I was glad that Ravi (Ajay) did not suffer from a memory loss, unlike his predecessor, and I liked how they changed his identity. Unfortunatelly Ajay Devgn may be a great action hero, but his attempt at comedy don´t go well. He is, much like Jeetendra, too old for the role, and if not that he is definitely too old for his heroine. Tamanna Bhatia, whom I really like and adore, have been making waves down in the South, but she is yet to make her mark on Bollywood map, and for her sake (and the fangirl in me who is ready to love her) I hope her next Hindi venture will offer her more scope. She does well in her small role, her expressions are delightful and she dances beautifully. Paresh Rawal in ridiculous get-up is not funny. And Zarina Wahab as the new-age suffering Maa has nothing on epic crying Maas of the past.

That the film is over the top, ridiculous and just full of loopholes goes without saying. Sajid Khan is hated by critics also because of making most ridiculous movies that, as many feel, are made to mock their intelligence. But my peeve against Sajid is a bit different: I don´t think he is a good story teller. Even simplistic, silly cinema can be worth your money if it keeps you entertained, but not this. Himmatwala is an example of lazy filmmaking, trying to ride the masalla wave, that, however, can only end up in a blind alley after a while.

The marketing line of „80s will be back“ did not lie, but who in the world wants Bollywood 80s back? It is actually quite depressing to think that 30 years have caused a very little progress in the minds of some people (quite a few people – Himmatwala may have fopped but it still earned around 60 crore). Oh - if you really want to see a hand-to-paw combat with a tiger, I recommend to watch the „rascalla“ scene from Om Shanti Om over this.

Saturday, 23 November 2013


Directed by: Manmohan Desai
Starring: Rajesh Khanna, Mumtaz, Om Prakash, Nirupa Roy
Released: 1974
Verdict: destroy every copy – horrible – bad – whatever – flawed but enjoyable - good – great – amazing

Once upon a time, there was a little boy from a slum, who had to slog and yet went to bed hungry. And seeing all the injustice in the world he became a criminal to ensure his survival. Two lines that could start describing about a million Indian films. Some used it as a background idea, many used it as the main motivation of the characters. Some were brilliant and some did not work, and even though Roti has apparently been appreciated at the time of its release, I don´t think it deserves to be anywhere near the top when it comes to a list of such films.

After escaping from jail and being considered dead, Mangal (as Rajesh is called) decides to lead a different life. He ends up in a small mountain village, where posing as a friend of their son, he finds a shelter with blind aging parents, acquires the position of a teacher in the school, romances Bijli (Mumtaz), saves prostitutes and turns everyone „human“ (because who better but a guy running froma a police for that job, eh?)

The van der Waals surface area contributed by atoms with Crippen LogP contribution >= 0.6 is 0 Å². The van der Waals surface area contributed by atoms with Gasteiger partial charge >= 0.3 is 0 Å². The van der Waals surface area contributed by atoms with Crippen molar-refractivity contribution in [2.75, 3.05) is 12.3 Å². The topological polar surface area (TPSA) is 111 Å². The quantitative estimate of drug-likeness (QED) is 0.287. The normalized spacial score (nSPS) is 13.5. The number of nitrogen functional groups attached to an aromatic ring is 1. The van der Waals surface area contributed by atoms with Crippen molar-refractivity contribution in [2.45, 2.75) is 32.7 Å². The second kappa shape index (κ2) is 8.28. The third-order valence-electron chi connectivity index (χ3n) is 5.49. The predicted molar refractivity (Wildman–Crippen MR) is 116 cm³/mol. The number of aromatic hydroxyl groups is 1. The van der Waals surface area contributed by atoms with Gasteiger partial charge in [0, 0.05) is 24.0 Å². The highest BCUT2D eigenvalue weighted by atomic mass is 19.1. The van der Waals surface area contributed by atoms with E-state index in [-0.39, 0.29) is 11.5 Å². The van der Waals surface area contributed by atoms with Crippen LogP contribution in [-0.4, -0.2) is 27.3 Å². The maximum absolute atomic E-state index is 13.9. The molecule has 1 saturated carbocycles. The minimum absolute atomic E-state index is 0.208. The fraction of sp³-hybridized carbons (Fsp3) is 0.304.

How to dress when you are wanted killer on the run, lesson 1.
Rajesh Khanna wearing hippie shirts and awful mullet tried to persuade me he is both a wanted criminal and Jesus in second incarnation. Needless to say he looked unconvincing as the first and annoyingly pretentious as the latter. He did not act badly, but apparently the magic of Rajesh Khanna for whom the girls were writing letters in their own blood does not work on me. I felt rather bored throughout, which is largely to be blamed on a script full of things I have seen a million times, and the never-ending message that resonates through Indian films since the beginning till today - about corrupt society and innocent children turned criminals. But Mangal is not just a small-time thief or a Robin Hood. He is a killer - and people are also killed because of him, without him ever caring. The story is told without getting some kind of emotion from the viewer, and the most engaging action is the God-intervention starring monkeys.

How to dress when you are hiding from the police in the woods, lesson 12.
This is the first time I saw Mumtaz (well, not really true because I saw her previously in Suraj, but there she was just in a supporting role and completely lost in the awesomeness that always shines around Vyjayanthimala), and I liked her well enough. She had some spunk, even if at times her character was an annoying chatterbox. However a heroine whose only purpose is to fall for the hero, no matter how prepostrous the whole thing is, is yet another fail the film has. And sadly, she doesn´t even have a song that would be worth mentioning it. Oh no, all the songs are social-waking opportunities for our criminal-Jesus.

I understand why these films were and are still made. Because reality has not changed. But some films seem to be made just to be preachy, and end up being more of a boring lecture (with lack of logic involved) than an emotional experience that would actually make one sit back and think for a while, if not get up and doing something. Roti doesn´t do enough to justify the ways of Mangal. He keeps having passionate speeches about hunger and stomachs, but sorry, dude, you´ve been a healthy adult for long enough now and still you would choose stupid fight resulting in killing someone, then having people shot because of your pompous escape from the gallows... and I am supposed to feel your pain more then theirs?

I lost a leg because of you, wanted murderer, but even though I am aiming at you, I will not shoot you. On the contrary I wil let you run along with best wishes because when you crippled me you skillfully lied to my blind parents so they took you in. And they think you are a great guy.